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Santa Monica Senator’s Bill Would Ban Many Plastic Food Containers  

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By Jonathan Friedman
Associate Editor

April 17, 2017 -- A bill introduced in February by Sen. Ben Allen (D-Santa Monica) would prohibit businesses from serving prepared food in plastic containers that can’t be recycled locally.

Allen’s legislation, SB 705, would prohibit food providers from using containers made of expanded polystyrene (also known as plastic foam and incorrectly by the trademark name Styrofoam) as well as other plastic material beginning in 2020.

And in 2021 the prohibition would extend to all types of plastic containers that can't be recycled or composted locally.

A similar law has been on the books in Santa Monica for more than a decade.

Expanded Polystyrene containers
Expanded polystyrene containers (Photo courtesy of The Association of Plastic Recyclers)

SB 705 would "help to eliminate plastic waste that is clogging up and threatening the environmental health of our oceans and waterways,” Allen wrote in a recent Facebook post.

The legislation is in the early stages of working its way through the legislative process and has not met a major opposition campaign yet, but it would not be surprising if it did.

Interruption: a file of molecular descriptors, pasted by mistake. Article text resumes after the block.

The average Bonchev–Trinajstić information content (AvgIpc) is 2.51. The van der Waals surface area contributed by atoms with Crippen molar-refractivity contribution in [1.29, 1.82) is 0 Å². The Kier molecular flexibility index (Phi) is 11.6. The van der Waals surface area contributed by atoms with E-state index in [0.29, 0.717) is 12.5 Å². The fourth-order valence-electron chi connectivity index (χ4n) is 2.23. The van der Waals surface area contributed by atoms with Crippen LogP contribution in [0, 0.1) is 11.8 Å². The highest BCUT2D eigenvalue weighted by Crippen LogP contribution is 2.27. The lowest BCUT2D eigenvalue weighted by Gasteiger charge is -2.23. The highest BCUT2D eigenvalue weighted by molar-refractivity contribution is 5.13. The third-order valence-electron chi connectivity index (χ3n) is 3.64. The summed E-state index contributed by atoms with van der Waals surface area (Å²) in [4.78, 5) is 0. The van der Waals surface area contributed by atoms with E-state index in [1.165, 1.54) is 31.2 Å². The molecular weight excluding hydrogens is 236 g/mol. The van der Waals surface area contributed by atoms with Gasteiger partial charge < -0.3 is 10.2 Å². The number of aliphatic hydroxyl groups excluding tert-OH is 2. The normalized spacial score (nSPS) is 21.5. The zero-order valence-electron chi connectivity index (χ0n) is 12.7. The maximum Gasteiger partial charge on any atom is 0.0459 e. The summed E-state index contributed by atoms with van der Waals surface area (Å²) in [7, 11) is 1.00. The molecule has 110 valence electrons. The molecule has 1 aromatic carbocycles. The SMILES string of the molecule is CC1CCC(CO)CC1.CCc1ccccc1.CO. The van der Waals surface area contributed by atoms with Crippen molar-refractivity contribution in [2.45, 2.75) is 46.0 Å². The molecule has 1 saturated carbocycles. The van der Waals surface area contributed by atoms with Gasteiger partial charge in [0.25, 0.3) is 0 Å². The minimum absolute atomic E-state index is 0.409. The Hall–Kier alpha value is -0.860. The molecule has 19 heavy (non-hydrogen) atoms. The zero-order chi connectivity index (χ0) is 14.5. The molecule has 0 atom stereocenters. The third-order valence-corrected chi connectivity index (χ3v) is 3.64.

A similar measure that included then-Santa Monica Assemblywoman Julia Brownley among its co-authors was defeated in a 45-26 Assembly vote in 2012.

Among those likely to oppose Allen’s bill is GoFoam California, a trade group that led the opposition against the 2012 legislation and opposes all related bans proposed by local governments.

The group says on its website that alternative products to polystyrene “don’t insulate nearly as well, they cost more, and in many cases, they generate more waste, while increasing air and water emissions over their life cycles.”

But there is an urgency in some circles to ban polystyrene products that environmentalists say are harmful because of their prevalence and the difficulty to recycle them.

Santa Monica-based environmental watchdog Heal the Bay this past week applauded Culver City for its recent passage of a ban on expanded and solid polystyrene, which is used to make certain containers as well as drink lids, utensils and straws.

“Banning these specific plastics is a big win for our coastal environment, especially considering Culver City is situated within the watershed of Ballona Creek and its downstream wetland habitat,” Heal the Bay wrote on its website.

Heal the Bay calls polystyrene waste “ubiquitous” and among the most commonly found items during its many beach and watershed cleanups.

More than 500,000 items have been collected in the past 10 years despite various municipalities having bans in effect.

Santa Monica passed its prohibition in 2006, with the council facing significant opposition from various business interests who cited cost as an issue (“Council Bans Styrofoam, Plastic, though Impacts are Unclear,” June 15, 2006).

Santa Monica was not the first to impose the ban. Malibu had approved one a year earlier.

But Councilmember Kevin McKeown predicted at the time that after Santa Monica’s move, “the rest of Los Angeles will follow to the tremendous benefit of Santa Monica Bay.”

He was somewhat correct, with many coastal cities following Santa Monica’s lead in the years since.

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